Here's Why We Should Talk to Each Other Differently

It's simple, really.

Posted Oct 21, 2018

Maine/David B. Seaburn
Source: Maine/David B. Seaburn

I am sitting with a friend and former colleague of mine, Bill Watson, Ph.D., University of Rochester Medical Center, who is telling me about his training in the modern analytic method of group psychotherapy. I am fascinated by his description of the emotional connectivity at the center of the method. Group participants are asked to share thoughts and feelings toward each other as they happen. The idea scares the heck out of me, as it also initially did Bill. But over time, he has come to see the value in plugging directly into the present expression of his inner life as it relates to others.

What intrigued me most was Bill’s description of how his own feelings in the moment were also ciphers for what others around him were feeling. His anxiety or sense of inadequacy was not only his own but were reflections of similar feelings in other group members. As Bill explains, this is “induction.” He explains that induction refers to “the process by which an electrical conductor becomes electrified when near a charged body.” In essence, through our emotional process, we electrify one another, often without even realizing it. As Bill explains, this is more than empathy, where one person can imagine what it is like to be inside another’s skin. Instead, “It feels like a direct visceral gutshot, completely bypassing conscious thought.”

Mostly we don’t recognize this emotional connectivity. Instead, we experience our emotions as exclusively individual. “What I feel is what I feel.” While this is true, we can easily miss how our feelings reveal how similar we are to those around us. In essence, “they feel me and I feel them.” Instead, we often become secretive about our emotional life and to protect it, may defend ourselves against the emotions of others, leading to division rather than connection.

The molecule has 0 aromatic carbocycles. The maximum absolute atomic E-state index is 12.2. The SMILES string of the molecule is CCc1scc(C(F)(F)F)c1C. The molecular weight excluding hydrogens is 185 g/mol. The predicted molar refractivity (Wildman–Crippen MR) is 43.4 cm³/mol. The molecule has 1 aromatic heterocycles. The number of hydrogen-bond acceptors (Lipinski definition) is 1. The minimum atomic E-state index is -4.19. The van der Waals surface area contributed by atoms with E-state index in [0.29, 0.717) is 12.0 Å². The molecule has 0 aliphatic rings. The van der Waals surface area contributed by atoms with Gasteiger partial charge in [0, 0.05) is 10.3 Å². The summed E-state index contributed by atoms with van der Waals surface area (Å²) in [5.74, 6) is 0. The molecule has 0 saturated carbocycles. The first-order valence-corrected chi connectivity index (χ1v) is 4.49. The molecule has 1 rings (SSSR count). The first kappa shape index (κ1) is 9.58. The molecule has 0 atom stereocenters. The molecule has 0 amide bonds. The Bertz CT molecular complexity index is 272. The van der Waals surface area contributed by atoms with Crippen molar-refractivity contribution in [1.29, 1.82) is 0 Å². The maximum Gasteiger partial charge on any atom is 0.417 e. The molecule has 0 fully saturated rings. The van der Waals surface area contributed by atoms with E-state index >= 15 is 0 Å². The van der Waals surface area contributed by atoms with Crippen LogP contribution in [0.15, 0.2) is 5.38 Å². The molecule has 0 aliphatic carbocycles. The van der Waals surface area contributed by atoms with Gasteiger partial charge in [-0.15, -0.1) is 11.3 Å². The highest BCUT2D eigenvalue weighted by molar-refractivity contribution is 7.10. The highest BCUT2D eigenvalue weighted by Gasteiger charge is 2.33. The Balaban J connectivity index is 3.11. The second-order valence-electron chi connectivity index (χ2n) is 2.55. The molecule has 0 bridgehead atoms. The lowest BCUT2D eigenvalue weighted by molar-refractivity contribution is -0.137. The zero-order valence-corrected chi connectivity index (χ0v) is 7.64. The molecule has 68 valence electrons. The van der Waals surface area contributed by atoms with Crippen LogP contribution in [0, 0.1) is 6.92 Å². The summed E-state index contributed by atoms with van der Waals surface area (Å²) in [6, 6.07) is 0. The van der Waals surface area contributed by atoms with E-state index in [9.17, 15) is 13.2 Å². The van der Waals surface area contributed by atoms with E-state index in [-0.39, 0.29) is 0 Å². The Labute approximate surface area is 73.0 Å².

I like the notion that this emotional linkage occurs while “completely bypassing conscious thought.” In that sense, our connection one to another is preverbal; it occurs by nature before we have the language to describe or express it.

How we then use language is critical. If we are able to tap into the electric current that runs through us all, it cannot help but shape what we say, how we say it, and what we do as a result. But if we do not recognize that we are linked at a gut level, it is much easier to speak from separation, from division, from “me against you,” rather than “me with you.”

As Bill Watson wisely notes, “My task [as a group leader] is to greet these feelings with interest and kindness, with curiosity and welcome, for these scruffy, tattered aliens that invade me with their ugly imperfections, their glaring flaws, their uncomfortable strangeness that make me feel so different from others…these aliens have much to give me.  They enrich me, they help me cultivate humility and empathy, they acquaint me with grief, they join me with the suffering of others if I let them, and, if I have eyes to see it, they open a path to healing, connection, forgiveness, and peace.”       

Let the people say “Amen.”

David B. Seaburn is a writer. His most recent novel is Parrot Talk. Seaburn is also a retired marriage and family therapist, psychologist and minister. Learn more about his writing at www.davidbseaburn.com.